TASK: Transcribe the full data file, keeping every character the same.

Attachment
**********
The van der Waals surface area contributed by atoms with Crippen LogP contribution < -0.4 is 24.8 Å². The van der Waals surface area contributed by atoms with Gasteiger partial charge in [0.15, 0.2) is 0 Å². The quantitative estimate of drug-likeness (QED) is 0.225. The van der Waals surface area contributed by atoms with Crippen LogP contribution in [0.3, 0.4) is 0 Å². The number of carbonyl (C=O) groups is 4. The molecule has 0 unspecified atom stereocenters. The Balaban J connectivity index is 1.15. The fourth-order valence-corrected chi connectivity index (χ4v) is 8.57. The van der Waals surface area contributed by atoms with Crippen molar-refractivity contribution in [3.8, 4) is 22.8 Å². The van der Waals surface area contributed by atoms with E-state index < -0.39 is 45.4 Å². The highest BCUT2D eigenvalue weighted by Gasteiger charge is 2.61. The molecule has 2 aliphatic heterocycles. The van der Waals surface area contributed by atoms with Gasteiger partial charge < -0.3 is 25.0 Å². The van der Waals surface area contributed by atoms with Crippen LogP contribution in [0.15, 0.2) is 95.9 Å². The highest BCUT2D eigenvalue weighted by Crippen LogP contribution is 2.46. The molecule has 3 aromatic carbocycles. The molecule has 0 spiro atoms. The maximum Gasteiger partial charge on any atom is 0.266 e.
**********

The van der Waals surface area contributed by atoms with Crippen LogP contribution < -0.4 is 24.8 Å². The van der Waals surface area contributed by atoms with Gasteiger partial charge in [0.15, 0.2) is 0 Å². The quantitative estimate of drug-likeness (QED) is 0.225. The van der Waals surface area contributed by atoms with Crippen LogP contribution in [0.3, 0.4) is 0 Å². The number of carbonyl (C=O) groups is 4. The molecule has 0 unspecified atom stereocenters. The Balaban J connectivity index is 1.15. The fourth-order valence-corrected chi connectivity index (χ4v) is 8.57. The van der Waals surface area contributed by atoms with Crippen molar-refractivity contribution in [3.8, 4) is 22.8 Å². The van der Waals surface area contributed by atoms with E-state index < -0.39 is 45.4 Å². The highest BCUT2D eigenvalue weighted by Gasteiger charge is 2.61. The molecule has 2 aliphatic heterocycles. The van der Waals surface area contributed by atoms with Gasteiger partial charge < -0.3 is 25.0 Å². The van der Waals surface area contributed by atoms with Crippen LogP contribution in [0.15, 0.2) is 95.9 Å². The highest BCUT2D eigenvalue weighted by Crippen LogP contribution is 2.46. The molecule has 3 aromatic carbocycles. The molecule has 0 spiro atoms. The maximum Gasteiger partial charge on any atom is 0.266 e.